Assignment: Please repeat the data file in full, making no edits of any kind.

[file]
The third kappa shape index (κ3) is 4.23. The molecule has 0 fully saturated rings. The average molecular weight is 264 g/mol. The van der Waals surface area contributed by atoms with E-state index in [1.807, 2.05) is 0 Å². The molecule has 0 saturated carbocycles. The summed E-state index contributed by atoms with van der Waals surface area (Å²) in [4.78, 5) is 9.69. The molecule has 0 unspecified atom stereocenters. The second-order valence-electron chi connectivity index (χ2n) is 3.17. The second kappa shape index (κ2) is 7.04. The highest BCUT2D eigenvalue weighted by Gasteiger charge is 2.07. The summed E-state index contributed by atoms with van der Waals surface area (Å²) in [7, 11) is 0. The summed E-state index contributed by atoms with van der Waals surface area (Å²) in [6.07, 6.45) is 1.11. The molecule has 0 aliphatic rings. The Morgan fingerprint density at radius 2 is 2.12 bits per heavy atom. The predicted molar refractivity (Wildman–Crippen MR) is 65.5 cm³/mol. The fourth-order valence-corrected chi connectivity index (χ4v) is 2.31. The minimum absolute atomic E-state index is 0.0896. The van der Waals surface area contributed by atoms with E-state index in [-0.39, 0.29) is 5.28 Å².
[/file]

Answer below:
The third kappa shape index (κ3) is 4.23. The molecule has 0 fully saturated rings. The average molecular weight is 264 g/mol. The van der Waals surface area contributed by atoms with E-state index in [1.807, 2.05) is 0 Å². The molecule has 0 saturated carbocycles. The summed E-state index contributed by atoms with van der Waals surface area (Å²) in [4.78, 5) is 9.69. The molecule has 0 unspecified atom stereocenters. The second-order valence-electron chi connectivity index (χ2n) is 3.17. The second kappa shape index (κ2) is 7.04. The highest BCUT2D eigenvalue weighted by Gasteiger charge is 2.07. The summed E-state index contributed by atoms with van der Waals surface area (Å²) in [7, 11) is 0. The summed E-state index contributed by atoms with van der Waals surface area (Å²) in [6.07, 6.45) is 1.11. The molecule has 0 aliphatic rings. The Morgan fingerprint density at radius 2 is 2.12 bits per heavy atom. The predicted molar refractivity (Wildman–Crippen MR) is 65.5 cm³/mol. The fourth-order valence-corrected chi connectivity index (χ4v) is 2.31. The minimum absolute atomic E-state index is 0.0896. The van der Waals surface area contributed by atoms with E-state index in [-0.39, 0.29) is 5.28 Å².